When in doubt, go with the team that will have the veteran quarterback who has achieved something. So I'll give Kansas a very shaky vote as the favorite, mainly because Todd Reesing will be back again next season. I know they have the tough South schedule next season, but they will have Nebraska at home and I would expect that game would be very meaningful in how the North plays out.


Brian from Tulsa, writes: Tim, I'm honestly getting tired of the Oklahoma-Texas discussion. Everyone talks about how Texas got ripped off because of the head-to-head win over Oklahoma. Has everyone forgotten that it was a three-way tie? And more importantly, if Texas had won the Big 12 Ssouth, any Oklahoma argument would have been that they should have beat Texas (which would be true). Why doesn't anyone say that to Texas fans? Texas shouldn't have lost to Tech. If they took care of business on the field, then they would not be in this situation.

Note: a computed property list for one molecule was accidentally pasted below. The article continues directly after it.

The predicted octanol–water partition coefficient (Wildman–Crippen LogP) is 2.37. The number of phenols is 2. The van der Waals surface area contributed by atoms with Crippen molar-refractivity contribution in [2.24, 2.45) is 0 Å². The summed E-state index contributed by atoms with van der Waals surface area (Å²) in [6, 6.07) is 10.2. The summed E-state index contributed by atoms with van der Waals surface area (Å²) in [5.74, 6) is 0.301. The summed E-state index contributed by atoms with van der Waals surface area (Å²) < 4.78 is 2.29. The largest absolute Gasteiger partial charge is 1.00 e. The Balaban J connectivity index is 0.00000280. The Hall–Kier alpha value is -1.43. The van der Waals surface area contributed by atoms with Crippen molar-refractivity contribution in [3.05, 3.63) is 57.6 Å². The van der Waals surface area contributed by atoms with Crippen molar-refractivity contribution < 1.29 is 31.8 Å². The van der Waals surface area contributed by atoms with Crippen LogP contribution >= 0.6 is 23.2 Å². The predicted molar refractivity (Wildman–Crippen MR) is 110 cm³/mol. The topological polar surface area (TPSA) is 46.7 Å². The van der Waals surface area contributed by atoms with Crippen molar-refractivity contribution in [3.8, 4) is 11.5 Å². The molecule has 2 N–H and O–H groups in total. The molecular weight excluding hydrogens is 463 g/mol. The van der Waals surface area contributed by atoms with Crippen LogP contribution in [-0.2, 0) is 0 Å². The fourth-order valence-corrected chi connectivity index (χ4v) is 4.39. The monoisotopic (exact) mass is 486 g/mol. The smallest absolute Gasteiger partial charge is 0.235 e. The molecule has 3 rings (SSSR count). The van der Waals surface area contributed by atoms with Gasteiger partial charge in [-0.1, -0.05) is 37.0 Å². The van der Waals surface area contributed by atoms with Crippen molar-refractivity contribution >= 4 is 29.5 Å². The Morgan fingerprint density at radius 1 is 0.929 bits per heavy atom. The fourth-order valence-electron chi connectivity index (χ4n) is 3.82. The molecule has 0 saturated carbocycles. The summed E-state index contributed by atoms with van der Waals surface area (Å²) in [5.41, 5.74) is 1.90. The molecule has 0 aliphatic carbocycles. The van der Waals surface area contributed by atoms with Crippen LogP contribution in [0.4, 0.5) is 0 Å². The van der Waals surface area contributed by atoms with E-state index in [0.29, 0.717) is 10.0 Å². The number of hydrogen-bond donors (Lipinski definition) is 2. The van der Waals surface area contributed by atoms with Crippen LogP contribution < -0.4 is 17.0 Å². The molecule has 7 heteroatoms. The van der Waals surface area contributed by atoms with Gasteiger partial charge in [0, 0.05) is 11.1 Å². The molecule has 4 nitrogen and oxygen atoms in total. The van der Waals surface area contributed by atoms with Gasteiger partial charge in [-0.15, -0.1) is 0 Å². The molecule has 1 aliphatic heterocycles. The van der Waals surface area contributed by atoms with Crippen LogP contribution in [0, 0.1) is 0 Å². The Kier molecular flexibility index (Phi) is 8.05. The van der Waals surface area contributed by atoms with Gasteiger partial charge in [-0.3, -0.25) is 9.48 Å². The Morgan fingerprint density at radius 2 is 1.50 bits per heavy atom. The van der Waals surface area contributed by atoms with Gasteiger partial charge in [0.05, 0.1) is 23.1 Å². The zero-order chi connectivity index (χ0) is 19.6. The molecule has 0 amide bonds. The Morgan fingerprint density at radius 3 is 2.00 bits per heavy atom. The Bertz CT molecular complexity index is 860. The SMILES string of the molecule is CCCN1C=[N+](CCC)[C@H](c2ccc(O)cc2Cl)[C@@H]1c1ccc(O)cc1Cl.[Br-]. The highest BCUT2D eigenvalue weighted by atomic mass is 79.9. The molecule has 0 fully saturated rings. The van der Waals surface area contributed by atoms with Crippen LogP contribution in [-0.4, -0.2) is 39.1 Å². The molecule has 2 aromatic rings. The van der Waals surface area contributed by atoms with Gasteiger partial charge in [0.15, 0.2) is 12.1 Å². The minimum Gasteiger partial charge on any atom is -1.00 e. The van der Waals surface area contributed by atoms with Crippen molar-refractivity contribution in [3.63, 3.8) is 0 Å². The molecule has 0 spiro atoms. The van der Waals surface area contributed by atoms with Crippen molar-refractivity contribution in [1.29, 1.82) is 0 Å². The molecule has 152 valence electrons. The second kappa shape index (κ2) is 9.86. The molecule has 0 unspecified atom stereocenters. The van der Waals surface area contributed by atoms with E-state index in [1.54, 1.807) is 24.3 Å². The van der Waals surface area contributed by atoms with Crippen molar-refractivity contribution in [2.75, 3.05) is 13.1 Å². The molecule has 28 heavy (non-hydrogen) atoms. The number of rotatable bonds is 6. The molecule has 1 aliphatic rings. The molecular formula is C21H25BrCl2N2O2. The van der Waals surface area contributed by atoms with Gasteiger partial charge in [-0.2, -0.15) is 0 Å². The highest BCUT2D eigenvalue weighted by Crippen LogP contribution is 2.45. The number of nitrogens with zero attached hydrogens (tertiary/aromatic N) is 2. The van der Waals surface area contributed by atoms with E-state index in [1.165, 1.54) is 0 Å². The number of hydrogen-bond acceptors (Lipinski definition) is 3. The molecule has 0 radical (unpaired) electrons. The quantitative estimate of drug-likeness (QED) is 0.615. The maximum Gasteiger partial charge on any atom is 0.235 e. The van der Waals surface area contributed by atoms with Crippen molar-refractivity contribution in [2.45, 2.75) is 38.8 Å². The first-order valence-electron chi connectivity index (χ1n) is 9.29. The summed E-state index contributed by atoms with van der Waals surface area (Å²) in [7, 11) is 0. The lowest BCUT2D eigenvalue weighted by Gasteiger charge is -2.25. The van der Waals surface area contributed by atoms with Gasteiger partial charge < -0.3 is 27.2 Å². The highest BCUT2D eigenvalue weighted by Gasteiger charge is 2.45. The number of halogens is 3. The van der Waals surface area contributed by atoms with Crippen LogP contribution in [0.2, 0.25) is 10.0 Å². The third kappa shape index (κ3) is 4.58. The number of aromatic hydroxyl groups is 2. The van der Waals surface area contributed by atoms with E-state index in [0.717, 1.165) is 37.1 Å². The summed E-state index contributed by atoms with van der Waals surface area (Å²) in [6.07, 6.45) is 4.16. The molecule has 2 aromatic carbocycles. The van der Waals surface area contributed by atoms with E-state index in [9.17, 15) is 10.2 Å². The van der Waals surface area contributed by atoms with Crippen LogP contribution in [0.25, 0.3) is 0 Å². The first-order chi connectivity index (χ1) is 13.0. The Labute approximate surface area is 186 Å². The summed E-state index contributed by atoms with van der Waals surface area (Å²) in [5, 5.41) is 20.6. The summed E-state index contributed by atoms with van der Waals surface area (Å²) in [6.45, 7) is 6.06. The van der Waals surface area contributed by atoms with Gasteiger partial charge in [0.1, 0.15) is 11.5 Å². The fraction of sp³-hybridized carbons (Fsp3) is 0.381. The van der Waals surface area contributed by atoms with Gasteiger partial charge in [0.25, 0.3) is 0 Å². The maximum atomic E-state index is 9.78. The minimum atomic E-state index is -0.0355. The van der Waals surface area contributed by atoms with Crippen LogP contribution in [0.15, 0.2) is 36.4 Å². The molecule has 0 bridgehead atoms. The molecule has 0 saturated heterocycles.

Tim Griffin: Brian, I think you just took care of it. I honestly don't think we'll ever come to an agreeable solution in terms of settling a three-way tie -- except that maybe Dan Beebe hopes to avoid another one through perpetuity.


Jon from Houston writes: Any updates on Mike Leach? I haven't heard anything further about his extension. Is his name still in the mix at Auburn?

Tim Griffin: The talks between Leach and Texas Tech are taking a break this week as Leach visits New York City to the Hall of Fame awards and will be visiting Florida for the awards presentation. I would expect to see him back in New York City if Graham Harrell is deservedly chosen as a Heisman finalist.

But my gut tells me that if Auburn had wanted to hire him, we would have already heard something by now. And with the parade of various candidates emerging, I'm thinking his chances for that job -- if he ever really wanted it -- are growing dimmer by the day.


Matt from Victoria, Texas, writes: Tim, sorry, but you've made an error. Texas wide receiver Jordan Shipley has already applied for his medical redshirt with the NCAA and Mack Brown says he will also be back for a sixth year with Colt! You're supposed to know this stuff, right?